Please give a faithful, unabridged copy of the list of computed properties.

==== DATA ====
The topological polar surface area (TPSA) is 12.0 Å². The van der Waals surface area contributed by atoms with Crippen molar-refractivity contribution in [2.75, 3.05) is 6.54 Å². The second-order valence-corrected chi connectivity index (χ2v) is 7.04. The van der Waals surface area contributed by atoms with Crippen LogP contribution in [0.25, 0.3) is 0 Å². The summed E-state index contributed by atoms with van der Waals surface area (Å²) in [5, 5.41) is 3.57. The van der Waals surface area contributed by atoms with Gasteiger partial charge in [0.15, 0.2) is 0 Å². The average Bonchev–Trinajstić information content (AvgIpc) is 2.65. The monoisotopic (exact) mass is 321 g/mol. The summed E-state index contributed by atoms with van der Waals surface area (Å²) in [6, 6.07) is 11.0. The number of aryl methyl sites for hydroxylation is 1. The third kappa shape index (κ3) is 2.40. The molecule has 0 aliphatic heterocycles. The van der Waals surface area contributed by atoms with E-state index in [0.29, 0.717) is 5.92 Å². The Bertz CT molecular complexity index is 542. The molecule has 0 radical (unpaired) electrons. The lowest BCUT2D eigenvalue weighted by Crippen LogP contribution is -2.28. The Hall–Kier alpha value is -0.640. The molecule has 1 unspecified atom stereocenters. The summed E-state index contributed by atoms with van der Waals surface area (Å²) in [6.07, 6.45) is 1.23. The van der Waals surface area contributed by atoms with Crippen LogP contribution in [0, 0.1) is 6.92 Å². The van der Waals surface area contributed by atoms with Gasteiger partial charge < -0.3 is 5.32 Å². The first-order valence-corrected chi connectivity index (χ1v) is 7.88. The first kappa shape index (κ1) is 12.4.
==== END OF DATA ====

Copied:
The topological polar surface area (TPSA) is 12.0 Å². The van der Waals surface area contributed by atoms with Crippen molar-refractivity contribution in [2.75, 3.05) is 6.54 Å². The second-order valence-corrected chi connectivity index (χ2v) is 7.04. The van der Waals surface area contributed by atoms with Crippen LogP contribution in [0.25, 0.3) is 0 Å². The summed E-state index contributed by atoms with van der Waals surface area (Å²) in [5, 5.41) is 3.57. The van der Waals surface area contributed by atoms with Gasteiger partial charge in [0.15, 0.2) is 0 Å². The average Bonchev–Trinajstić information content (AvgIpc) is 2.65. The monoisotopic (exact) mass is 321 g/mol. The summed E-state index contributed by atoms with van der Waals surface area (Å²) in [6, 6.07) is 11.0. The number of aryl methyl sites for hydroxylation is 1. The third kappa shape index (κ3) is 2.40. The molecule has 0 aliphatic heterocycles. The van der Waals surface area contributed by atoms with E-state index in [0.29, 0.717) is 5.92 Å². The Bertz CT molecular complexity index is 542. The molecule has 0 radical (unpaired) electrons. The lowest BCUT2D eigenvalue weighted by Crippen LogP contribution is -2.28. The Hall–Kier alpha value is -0.640. The molecule has 1 unspecified atom stereocenters. The summed E-state index contributed by atoms with van der Waals surface area (Å²) in [6.07, 6.45) is 1.23. The van der Waals surface area contributed by atoms with Crippen LogP contribution in [0, 0.1) is 6.92 Å². The van der Waals surface area contributed by atoms with Gasteiger partial charge < -0.3 is 5.32 Å². The first-order valence-corrected chi connectivity index (χ1v) is 7.88. The first kappa shape index (κ1) is 12.4.